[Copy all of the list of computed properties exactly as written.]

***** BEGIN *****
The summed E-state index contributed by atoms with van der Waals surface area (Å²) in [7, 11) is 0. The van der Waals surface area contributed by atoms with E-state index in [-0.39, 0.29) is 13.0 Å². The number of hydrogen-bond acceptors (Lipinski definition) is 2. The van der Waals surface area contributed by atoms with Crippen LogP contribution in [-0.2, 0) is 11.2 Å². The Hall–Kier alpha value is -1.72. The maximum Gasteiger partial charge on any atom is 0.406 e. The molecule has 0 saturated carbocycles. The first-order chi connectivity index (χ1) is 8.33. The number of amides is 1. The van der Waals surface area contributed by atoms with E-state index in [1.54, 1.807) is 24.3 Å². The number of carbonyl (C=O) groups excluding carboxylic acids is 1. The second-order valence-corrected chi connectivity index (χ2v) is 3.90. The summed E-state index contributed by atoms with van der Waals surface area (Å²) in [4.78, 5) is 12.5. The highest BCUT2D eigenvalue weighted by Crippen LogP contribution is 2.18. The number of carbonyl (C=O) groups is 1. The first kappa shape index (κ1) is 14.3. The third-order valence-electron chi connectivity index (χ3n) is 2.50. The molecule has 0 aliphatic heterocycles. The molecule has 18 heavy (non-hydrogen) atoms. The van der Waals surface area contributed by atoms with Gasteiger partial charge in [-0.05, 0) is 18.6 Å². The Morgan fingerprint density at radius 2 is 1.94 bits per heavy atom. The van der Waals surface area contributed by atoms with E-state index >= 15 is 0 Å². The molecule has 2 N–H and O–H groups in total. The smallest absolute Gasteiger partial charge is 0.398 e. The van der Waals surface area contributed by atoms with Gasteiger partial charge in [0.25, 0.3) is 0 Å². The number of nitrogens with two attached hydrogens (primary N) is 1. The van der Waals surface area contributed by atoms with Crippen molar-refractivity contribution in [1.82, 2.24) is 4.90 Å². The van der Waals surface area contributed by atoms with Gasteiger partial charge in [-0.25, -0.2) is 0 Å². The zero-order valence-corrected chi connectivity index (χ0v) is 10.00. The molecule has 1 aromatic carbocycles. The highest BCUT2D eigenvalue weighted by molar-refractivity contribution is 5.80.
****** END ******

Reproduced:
The summed E-state index contributed by atoms with van der Waals surface area (Å²) in [7, 11) is 0. The van der Waals surface area contributed by atoms with E-state index in [-0.39, 0.29) is 13.0 Å². The number of hydrogen-bond acceptors (Lipinski definition) is 2. The van der Waals surface area contributed by atoms with Crippen LogP contribution in [-0.2, 0) is 11.2 Å². The Hall–Kier alpha value is -1.72. The maximum Gasteiger partial charge on any atom is 0.406 e. The molecule has 0 saturated carbocycles. The first-order chi connectivity index (χ1) is 8.33. The number of amides is 1. The van der Waals surface area contributed by atoms with E-state index in [1.54, 1.807) is 24.3 Å². The number of carbonyl (C=O) groups excluding carboxylic acids is 1. The second-order valence-corrected chi connectivity index (χ2v) is 3.90. The summed E-state index contributed by atoms with van der Waals surface area (Å²) in [4.78, 5) is 12.5. The highest BCUT2D eigenvalue weighted by Crippen LogP contribution is 2.18. The number of carbonyl (C=O) groups is 1. The first kappa shape index (κ1) is 14.3. The third-order valence-electron chi connectivity index (χ3n) is 2.50. The molecule has 0 aliphatic heterocycles. The molecule has 18 heavy (non-hydrogen) atoms. The van der Waals surface area contributed by atoms with Gasteiger partial charge in [-0.05, 0) is 18.6 Å². The Morgan fingerprint density at radius 2 is 1.94 bits per heavy atom. The van der Waals surface area contributed by atoms with E-state index >= 15 is 0 Å². The molecule has 2 N–H and O–H groups in total. The smallest absolute Gasteiger partial charge is 0.398 e. The van der Waals surface area contributed by atoms with Gasteiger partial charge in [0.25, 0.3) is 0 Å². The number of nitrogens with two attached hydrogens (primary N) is 1. The van der Waals surface area contributed by atoms with Crippen molar-refractivity contribution in [1.82, 2.24) is 4.90 Å². The van der Waals surface area contributed by atoms with Gasteiger partial charge in [-0.25, -0.2) is 0 Å². The zero-order valence-corrected chi connectivity index (χ0v) is 10.00. The molecule has 1 aromatic carbocycles. The highest BCUT2D eigenvalue weighted by molar-refractivity contribution is 5.80.